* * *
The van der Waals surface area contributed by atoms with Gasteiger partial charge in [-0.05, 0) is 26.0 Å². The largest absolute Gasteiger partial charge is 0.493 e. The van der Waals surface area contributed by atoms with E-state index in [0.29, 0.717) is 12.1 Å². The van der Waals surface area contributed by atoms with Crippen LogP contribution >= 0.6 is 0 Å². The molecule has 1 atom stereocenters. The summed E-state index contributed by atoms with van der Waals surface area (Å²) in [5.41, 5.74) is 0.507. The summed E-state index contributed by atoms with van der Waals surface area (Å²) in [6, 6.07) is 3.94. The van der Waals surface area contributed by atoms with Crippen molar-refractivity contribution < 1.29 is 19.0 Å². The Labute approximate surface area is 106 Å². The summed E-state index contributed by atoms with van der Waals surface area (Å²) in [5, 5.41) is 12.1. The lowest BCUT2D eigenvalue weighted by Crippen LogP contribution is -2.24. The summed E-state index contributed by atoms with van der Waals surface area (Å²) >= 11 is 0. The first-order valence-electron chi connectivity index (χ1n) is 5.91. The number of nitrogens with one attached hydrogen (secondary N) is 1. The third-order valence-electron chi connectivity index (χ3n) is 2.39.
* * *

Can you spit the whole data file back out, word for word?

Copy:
The van der Waals surface area contributed by atoms with Gasteiger partial charge in [-0.05, 0) is 26.0 Å². The largest absolute Gasteiger partial charge is 0.493 e. The van der Waals surface area contributed by atoms with E-state index in [0.29, 0.717) is 12.1 Å². The van der Waals surface area contributed by atoms with Crippen LogP contribution >= 0.6 is 0 Å². The molecule has 1 atom stereocenters. The summed E-state index contributed by atoms with van der Waals surface area (Å²) in [5.41, 5.74) is 0.507. The summed E-state index contributed by atoms with van der Waals surface area (Å²) in [6, 6.07) is 3.94. The van der Waals surface area contributed by atoms with Crippen molar-refractivity contribution < 1.29 is 19.0 Å². The Labute approximate surface area is 106 Å². The summed E-state index contributed by atoms with van der Waals surface area (Å²) in [5, 5.41) is 12.1. The lowest BCUT2D eigenvalue weighted by Crippen LogP contribution is -2.24. The summed E-state index contributed by atoms with van der Waals surface area (Å²) >= 11 is 0. The first-order valence-electron chi connectivity index (χ1n) is 5.91. The number of nitrogens with one attached hydrogen (secondary N) is 1. The third-order valence-electron chi connectivity index (χ3n) is 2.39.